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How to Make Soap with Milk

Make homemade soap from milk using this basic recipe from soapmaker Martha Enriquez of Pine Lane Soaps.

Recipe courtesy Martha Enriquez, Pine Lane Soaps

Homemade soap
Photo by Stephanie Staton

Martha Enriquez, of Pine Lane Soaps in Batavia, Ohio, uses this basic soap recipe for her goat’s milk soap. Whenever you make soap at home, follow safety guidelines: Wear long sleeves, an apron and safety goggles, and work in a well-ventilated room. Only use your equipment for soap-making and not for food preparation, and avoid using any equipment made from aluminum.

Yield: 4 pounds


  • 2 12-quart stainless-steel pots
  • spoon for stirring
  • soap mold (You can purchase these from a soap-making supply store or website or use other items found around the house, such as candy molds, drawer organizers and Styrofoam egg cartons.)
  • thermometer that ranges 80 to 160 degrees F


  • 96 ounces oil (olive, coconut, palm or any combination)
  • 32 ounces goat’s milk, frozen
  • 10 ounces lye
  • 1 to 2 ounces essential oils (your choice)

Photos courtesy Pine Lane Soaps

Homemade soap: Step 1 Step 1: In a stainless-steel pot, heat oils on the stove to 100 degrees F.
Homemade soap: Step 2 Step 2: In a separate stainless-steel pot, slowly add lye to frozen milk and heat until it reaches 100 degrees F. (If the mixture exceeds 100 degrees F, allow it to cool or put it in an ice bath.)
Homemade soap: Step 3 Step 3: Once both the oils and milk-lye mixture reach 100 degrees F, very slowly add the milk-lye mixture to the oils. Whisk the mixture quickly until it reaches a thickness similar to pudding, aka trace. This can take up to 30 minutes. Once trace is achieved, add essential oils and stir well.
Homemade soap: Step 4 Step 4: Pour soap into mold, and let it harden for 24 hours.
Homemade soap: Step 5

Step 5: Remove soap from mold and allow to cure for four weeks in a well-ventilated location with low humidity.


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How to Make Soap with Milk

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Reader Comments
Also, here's Jan's insight on glycerin:

Glycerin is actually a byproduct of soap making. When you mix oils with lye a chemical reaction occurs and you're left with soap and glycerin. In homemade soap, the glycerin is distributed throughout the bars and is part of what makes it so gentle and moisturizing. Commercial soap makers usually separate the glycerin out of the soap and sell it separately for extra profit. Glycerin is used in some medications, foods, and cosmetics. It can't be used to make soap, since it was formed FROM soap.
Melt & pour soap bases (like you find in craft stores) are sometimes called glycerin soaps, which is a pretty confusing (and not quite accurate) name. Melt & pour soap is an already made soap base that you just melt, mix in the colors and scents that you want, and then pour into molds. Someone, in a factory somewhere, made those bases using lye (sodium hydroxide). However, by buying soap bases ready made, the consumer doesn't have to handle the lye in its straight form. This is great for kids and those who are scared of handling lye - just remember that the bases will have extra additives and some people find them drying.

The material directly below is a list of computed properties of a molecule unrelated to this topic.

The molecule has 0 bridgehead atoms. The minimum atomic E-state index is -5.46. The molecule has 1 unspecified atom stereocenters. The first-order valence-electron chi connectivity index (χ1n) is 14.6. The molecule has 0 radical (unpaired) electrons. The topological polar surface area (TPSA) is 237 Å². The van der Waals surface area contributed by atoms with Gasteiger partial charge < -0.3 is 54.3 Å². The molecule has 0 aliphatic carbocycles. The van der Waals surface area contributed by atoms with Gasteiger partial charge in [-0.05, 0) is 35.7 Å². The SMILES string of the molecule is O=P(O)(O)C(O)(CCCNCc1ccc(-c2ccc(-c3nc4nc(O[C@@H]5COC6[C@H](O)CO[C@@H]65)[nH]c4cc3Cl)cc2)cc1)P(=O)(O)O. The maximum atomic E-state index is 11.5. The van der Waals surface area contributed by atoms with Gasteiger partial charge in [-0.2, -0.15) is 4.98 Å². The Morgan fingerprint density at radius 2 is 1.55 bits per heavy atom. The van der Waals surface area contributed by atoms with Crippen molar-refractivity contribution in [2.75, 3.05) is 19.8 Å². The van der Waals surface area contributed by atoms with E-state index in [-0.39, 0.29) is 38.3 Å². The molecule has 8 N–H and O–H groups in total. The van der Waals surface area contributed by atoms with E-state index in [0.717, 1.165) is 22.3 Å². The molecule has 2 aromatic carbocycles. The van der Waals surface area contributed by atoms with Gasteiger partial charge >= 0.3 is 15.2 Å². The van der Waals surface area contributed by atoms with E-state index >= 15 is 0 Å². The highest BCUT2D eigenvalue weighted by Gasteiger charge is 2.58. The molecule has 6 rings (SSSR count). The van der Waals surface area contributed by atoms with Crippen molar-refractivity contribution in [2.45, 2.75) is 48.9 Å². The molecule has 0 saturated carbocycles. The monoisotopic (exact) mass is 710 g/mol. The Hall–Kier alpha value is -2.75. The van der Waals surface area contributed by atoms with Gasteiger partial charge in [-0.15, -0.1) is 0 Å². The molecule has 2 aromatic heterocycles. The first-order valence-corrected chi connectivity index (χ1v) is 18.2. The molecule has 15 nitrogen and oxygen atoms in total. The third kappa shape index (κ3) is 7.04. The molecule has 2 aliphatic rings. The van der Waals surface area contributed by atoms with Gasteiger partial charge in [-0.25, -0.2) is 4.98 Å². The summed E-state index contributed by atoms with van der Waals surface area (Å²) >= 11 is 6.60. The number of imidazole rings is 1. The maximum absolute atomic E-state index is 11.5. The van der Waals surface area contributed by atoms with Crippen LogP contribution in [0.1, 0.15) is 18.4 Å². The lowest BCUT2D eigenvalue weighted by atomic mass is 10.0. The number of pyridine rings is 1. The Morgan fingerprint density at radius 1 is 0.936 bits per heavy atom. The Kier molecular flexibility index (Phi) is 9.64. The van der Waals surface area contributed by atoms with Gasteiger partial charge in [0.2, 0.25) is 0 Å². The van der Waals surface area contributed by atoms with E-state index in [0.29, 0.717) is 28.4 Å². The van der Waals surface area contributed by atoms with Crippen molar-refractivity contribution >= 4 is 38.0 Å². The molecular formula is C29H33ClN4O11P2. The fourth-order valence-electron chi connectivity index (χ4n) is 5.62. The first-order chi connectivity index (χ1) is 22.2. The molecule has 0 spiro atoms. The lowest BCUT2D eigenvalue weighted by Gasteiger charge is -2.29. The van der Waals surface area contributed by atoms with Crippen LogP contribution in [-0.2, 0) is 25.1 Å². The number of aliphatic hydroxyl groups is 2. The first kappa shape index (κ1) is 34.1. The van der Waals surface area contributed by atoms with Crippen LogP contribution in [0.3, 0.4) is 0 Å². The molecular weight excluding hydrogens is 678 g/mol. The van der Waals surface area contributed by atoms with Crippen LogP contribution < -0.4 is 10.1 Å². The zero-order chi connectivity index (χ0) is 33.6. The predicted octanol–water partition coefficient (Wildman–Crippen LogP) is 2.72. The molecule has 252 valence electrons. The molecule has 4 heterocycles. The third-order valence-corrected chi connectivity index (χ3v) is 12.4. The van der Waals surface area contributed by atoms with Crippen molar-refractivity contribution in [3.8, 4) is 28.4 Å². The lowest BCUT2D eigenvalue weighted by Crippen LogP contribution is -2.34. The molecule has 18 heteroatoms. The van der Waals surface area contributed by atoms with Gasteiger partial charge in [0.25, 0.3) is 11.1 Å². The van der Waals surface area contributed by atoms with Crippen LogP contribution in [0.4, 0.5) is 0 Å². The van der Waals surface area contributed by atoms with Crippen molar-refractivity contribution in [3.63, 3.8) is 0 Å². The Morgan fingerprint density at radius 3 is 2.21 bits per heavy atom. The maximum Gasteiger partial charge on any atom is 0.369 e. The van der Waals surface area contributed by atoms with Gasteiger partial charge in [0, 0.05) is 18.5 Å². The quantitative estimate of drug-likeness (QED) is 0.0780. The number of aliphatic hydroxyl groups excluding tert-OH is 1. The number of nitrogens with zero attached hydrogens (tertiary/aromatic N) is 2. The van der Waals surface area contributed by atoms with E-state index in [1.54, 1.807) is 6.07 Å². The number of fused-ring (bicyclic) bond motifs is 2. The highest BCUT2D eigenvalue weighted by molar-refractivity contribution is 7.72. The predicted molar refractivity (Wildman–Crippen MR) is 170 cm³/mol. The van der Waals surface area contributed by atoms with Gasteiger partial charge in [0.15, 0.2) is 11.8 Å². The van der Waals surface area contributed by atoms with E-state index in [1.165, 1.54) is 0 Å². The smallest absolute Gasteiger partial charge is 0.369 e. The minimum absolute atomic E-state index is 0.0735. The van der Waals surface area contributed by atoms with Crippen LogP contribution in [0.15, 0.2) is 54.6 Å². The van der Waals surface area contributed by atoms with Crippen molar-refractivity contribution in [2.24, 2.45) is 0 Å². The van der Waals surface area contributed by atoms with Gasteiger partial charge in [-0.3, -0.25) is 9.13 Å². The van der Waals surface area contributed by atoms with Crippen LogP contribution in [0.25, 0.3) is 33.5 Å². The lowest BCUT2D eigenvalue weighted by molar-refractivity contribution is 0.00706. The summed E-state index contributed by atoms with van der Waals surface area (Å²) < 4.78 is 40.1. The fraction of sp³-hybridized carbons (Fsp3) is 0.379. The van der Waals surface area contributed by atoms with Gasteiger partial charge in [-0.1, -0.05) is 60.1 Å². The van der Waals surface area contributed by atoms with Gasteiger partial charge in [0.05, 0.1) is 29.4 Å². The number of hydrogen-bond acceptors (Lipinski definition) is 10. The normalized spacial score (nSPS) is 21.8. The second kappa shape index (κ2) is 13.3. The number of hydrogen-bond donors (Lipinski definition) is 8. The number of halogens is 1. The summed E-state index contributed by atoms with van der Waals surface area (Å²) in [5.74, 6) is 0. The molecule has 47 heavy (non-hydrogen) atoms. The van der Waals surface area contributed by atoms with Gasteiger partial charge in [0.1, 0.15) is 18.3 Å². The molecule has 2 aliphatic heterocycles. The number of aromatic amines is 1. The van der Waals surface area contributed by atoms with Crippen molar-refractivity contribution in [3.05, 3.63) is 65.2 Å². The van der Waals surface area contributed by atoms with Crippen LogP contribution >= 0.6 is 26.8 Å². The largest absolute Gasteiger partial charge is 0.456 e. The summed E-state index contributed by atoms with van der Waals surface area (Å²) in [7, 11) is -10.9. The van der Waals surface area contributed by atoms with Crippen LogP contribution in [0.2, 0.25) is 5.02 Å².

Hobby Farms Editor, Lexington, KY
Posted: 3/7/2014 10:23:42 AM
Bernadette and Peggy,
We asked our contributor and experienced soap-maker Jan Berry to field your questions. Here's what she had to say regarding lye:

Soap is formed when a strong alkali (alkaline substance) is mixed with oils and fats. In the old days, wood ashes (potash) were used for this purpose, but without a way to have consistent measurements, the resulting soap our great-grandmothers made was often on the harsh side. Today, we have a standardized ingredient to replace wood ashes called sodium hydroxide (lye). It serves the same purpose as wood ash, only does a better job because we know the exact amount to use to make a gentle bar.

You're absolutely right that lye can be dangerous - it is just as dangerous as handling bleach, driving a car down the road, or working with a hot stove. All things of this nature require a good helping of caution and common sense usage to prevent potential harm. To ensure safety: keep children and pets away from the area, wear proper safety gear (goggles, gloves, long sleeves), avoid breathing in fumes directly (just as you would bleach, ammonia and other such items), and follow directions carefully.

You can't make soap without lye - this is true for homemade soap and also commercially made soap. If you check out a bar of soap from the store, you'll see ingredients such as "sodium tallowate" or "sodium palmitate". This is just their fancy way of saying tallow or palm oil that has reacted with lye (sodium hydroxide). The only way to have a "soap" without lye, is to use a surfactant such as sodium lauryl sulfate, but then in that case you have a detergent and not a true soap.
Hobby Farms Editor, Lexington, KY
Posted: 3/7/2014 10:22:45 AM
Lye is very dangerous. Why would you want to use that on your skin? Wouldn't GLYSERINE be better, safer and more easily purchased(from any craft store).
Also, why don't you answer anyone's questions?
Bernadette, Easton, CT
Posted: 3/6/2014 1:54:00 PM
I've never made soap before. What is this soap like, after it is made?

Does the soap have to be tested in order to know its shelf life?

does glycerine need to be used in soaps?
Peggy, Goshen, UT
Posted: 2/9/2014 5:08:27 AM
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